In an attempt to attract the electric vehicle industry to Ireland, the government has offered various incentives around eco energy solutions and non conventional energy sources. The government has also guaranteed that there will be a national electric vehicle charging infrastructure in place.
Carbon emissions and wind power are key drivers
According to Senan MacGrath, Chief Technology Officer, ESB cars, whose presentation, E-Car Ireland Project, appears on Engerati, there are two driving forces behind electric vehicle development in Ireland:
- The carbon emission challenge
High levels of wind generation
Detail on the project and its aims were discussed in an Engerati webinar Laying the Foundations for Electric Vehicles - The ESB Story presented by Dermot McArdle Head of ESB ecars.
Agricultural emissions are on the increase and the country relies heavily on this sector for income. Therefore emission savings must come from elsewhere-transport. Because transport has to carry the weight of agricultural emissions, it makes sense to use the high levels of wind generation to power vehicles.
Ireland’s wind power facts speak for themselves-approximately 15% power is currently generated from wind. By 2020, wind power will account for 40% of Ireland’s electricity consumption. This excludes onshore wind power.
Excess wind power ideal for electric vehicles
Excess wind power is becoming a huge problem and energy storage systems are being explored. MacGrath says that the country is unable to “spill” wind for negative prices and must therefore find a way to store and use this excess effectively.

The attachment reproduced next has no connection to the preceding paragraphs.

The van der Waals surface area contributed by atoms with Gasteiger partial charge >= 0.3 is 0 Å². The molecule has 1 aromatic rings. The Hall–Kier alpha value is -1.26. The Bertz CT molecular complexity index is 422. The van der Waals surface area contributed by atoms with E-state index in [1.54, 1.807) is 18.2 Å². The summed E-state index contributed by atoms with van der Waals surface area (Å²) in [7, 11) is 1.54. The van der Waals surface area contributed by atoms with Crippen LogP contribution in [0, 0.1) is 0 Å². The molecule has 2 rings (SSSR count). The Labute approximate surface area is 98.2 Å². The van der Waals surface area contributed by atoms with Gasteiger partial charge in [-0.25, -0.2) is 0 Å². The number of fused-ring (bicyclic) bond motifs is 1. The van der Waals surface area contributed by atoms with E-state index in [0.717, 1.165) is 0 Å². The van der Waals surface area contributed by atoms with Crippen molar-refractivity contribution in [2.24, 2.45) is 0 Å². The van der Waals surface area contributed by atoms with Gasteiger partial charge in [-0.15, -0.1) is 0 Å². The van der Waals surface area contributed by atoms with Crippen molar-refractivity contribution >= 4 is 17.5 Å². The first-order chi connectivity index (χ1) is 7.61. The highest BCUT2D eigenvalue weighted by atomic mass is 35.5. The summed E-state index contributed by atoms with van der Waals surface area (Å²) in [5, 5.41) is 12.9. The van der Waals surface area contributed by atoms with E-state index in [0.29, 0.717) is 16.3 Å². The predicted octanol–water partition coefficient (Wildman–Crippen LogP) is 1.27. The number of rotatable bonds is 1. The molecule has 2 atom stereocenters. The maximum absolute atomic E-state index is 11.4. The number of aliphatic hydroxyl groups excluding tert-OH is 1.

Six reasons why Ireland is ideal for electric vehicles:
1. Short distances between urban centers
2. Ideal climate for batteries
3. High level of single family dwellings
4. A leader in the IT sector-most of these IT companies have their head quarters in Ireland and are “green”
5. Ireland has a single electricity network company which makes decision-making less complicated
6. Government commitment to green energy solutions
80% wind power target by 2020
By 2020, Ireland is aiming for 80% wind and 20% gas electricity generation for electric vehicles. This will bring current emissions down considerably.
The national roll-out of charging infrastructure is behind schedule because the expected volume of electric vehicles is yet to be delivered. This is mainly due to the recession. “It is a matter of time before there is at least one charging point in every town with a 1500 plus population,” explains MacGrath.
The country has also launched the Green Tourist Routes programme where hotels and tourist routes will have chargers installed. There are also plans to fit fast-chargers every 60km on inter-urban routes. The country is also assessing fast-charging infrastructure. Smart charging will be done via the cloud and will bypass the need for home energy management systems eventually, says MacGrath.